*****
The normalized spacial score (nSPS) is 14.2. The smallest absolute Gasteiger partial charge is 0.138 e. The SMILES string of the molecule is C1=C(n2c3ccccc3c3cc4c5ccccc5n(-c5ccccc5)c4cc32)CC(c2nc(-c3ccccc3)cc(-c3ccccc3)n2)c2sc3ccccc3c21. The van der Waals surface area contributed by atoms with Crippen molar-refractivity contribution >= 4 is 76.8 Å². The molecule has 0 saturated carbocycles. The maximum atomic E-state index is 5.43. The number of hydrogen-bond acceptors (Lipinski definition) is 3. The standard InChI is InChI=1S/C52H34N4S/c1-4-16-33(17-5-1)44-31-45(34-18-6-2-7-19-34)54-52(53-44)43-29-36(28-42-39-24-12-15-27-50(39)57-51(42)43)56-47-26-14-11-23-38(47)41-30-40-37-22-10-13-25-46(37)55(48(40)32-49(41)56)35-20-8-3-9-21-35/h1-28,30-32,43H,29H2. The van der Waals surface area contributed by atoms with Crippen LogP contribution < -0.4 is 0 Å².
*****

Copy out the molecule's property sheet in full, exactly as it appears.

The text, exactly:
The normalized spacial score (nSPS) is 14.2. The smallest absolute Gasteiger partial charge is 0.138 e. The SMILES string of the molecule is C1=C(n2c3ccccc3c3cc4c5ccccc5n(-c5ccccc5)c4cc32)CC(c2nc(-c3ccccc3)cc(-c3ccccc3)n2)c2sc3ccccc3c21. The van der Waals surface area contributed by atoms with Crippen molar-refractivity contribution >= 4 is 76.8 Å². The molecule has 0 saturated carbocycles. The maximum atomic E-state index is 5.43. The number of hydrogen-bond acceptors (Lipinski definition) is 3. The standard InChI is InChI=1S/C52H34N4S/c1-4-16-33(17-5-1)44-31-45(34-18-6-2-7-19-34)54-52(53-44)43-29-36(28-42-39-24-12-15-27-50(39)57-51(42)43)56-47-26-14-11-23-38(47)41-30-40-37-22-10-13-25-46(37)55(48(40)32-49(41)56)35-20-8-3-9-21-35/h1-28,30-32,43H,29H2. The van der Waals surface area contributed by atoms with Crippen LogP contribution < -0.4 is 0 Å².